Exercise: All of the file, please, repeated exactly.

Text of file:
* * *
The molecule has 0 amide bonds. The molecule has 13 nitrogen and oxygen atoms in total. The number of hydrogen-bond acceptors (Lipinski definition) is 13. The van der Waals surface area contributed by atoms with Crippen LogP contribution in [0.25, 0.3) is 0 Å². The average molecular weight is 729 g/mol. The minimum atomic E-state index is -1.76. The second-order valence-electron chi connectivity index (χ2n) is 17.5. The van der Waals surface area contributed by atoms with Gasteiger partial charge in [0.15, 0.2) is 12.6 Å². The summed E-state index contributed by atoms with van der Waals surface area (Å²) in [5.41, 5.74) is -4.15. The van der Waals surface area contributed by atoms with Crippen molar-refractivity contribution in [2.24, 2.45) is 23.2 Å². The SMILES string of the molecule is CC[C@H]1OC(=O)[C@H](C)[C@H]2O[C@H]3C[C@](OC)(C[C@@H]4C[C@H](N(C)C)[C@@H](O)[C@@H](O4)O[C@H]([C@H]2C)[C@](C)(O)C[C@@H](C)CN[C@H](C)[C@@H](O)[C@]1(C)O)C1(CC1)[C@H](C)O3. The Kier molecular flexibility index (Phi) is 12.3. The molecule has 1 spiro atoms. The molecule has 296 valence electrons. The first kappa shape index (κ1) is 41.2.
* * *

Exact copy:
The molecule has 0 amide bonds. The molecule has 13 nitrogen and oxygen atoms in total. The number of hydrogen-bond acceptors (Lipinski definition) is 13. The van der Waals surface area contributed by atoms with Crippen LogP contribution in [0.25, 0.3) is 0 Å². The average molecular weight is 729 g/mol. The minimum atomic E-state index is -1.76. The second-order valence-electron chi connectivity index (χ2n) is 17.5. The van der Waals surface area contributed by atoms with Gasteiger partial charge in [0.15, 0.2) is 12.6 Å². The summed E-state index contributed by atoms with van der Waals surface area (Å²) in [5.41, 5.74) is -4.15. The van der Waals surface area contributed by atoms with Crippen molar-refractivity contribution in [2.24, 2.45) is 23.2 Å². The SMILES string of the molecule is CC[C@H]1OC(=O)[C@H](C)[C@H]2O[C@H]3C[C@](OC)(C[C@@H]4C[C@H](N(C)C)[C@@H](O)[C@@H](O4)O[C@H]([C@H]2C)[C@](C)(O)C[C@@H](C)CN[C@H](C)[C@@H](O)[C@]1(C)O)C1(CC1)[C@H](C)O3. The Kier molecular flexibility index (Phi) is 12.3. The molecule has 1 spiro atoms. The molecule has 296 valence electrons. The first kappa shape index (κ1) is 41.2.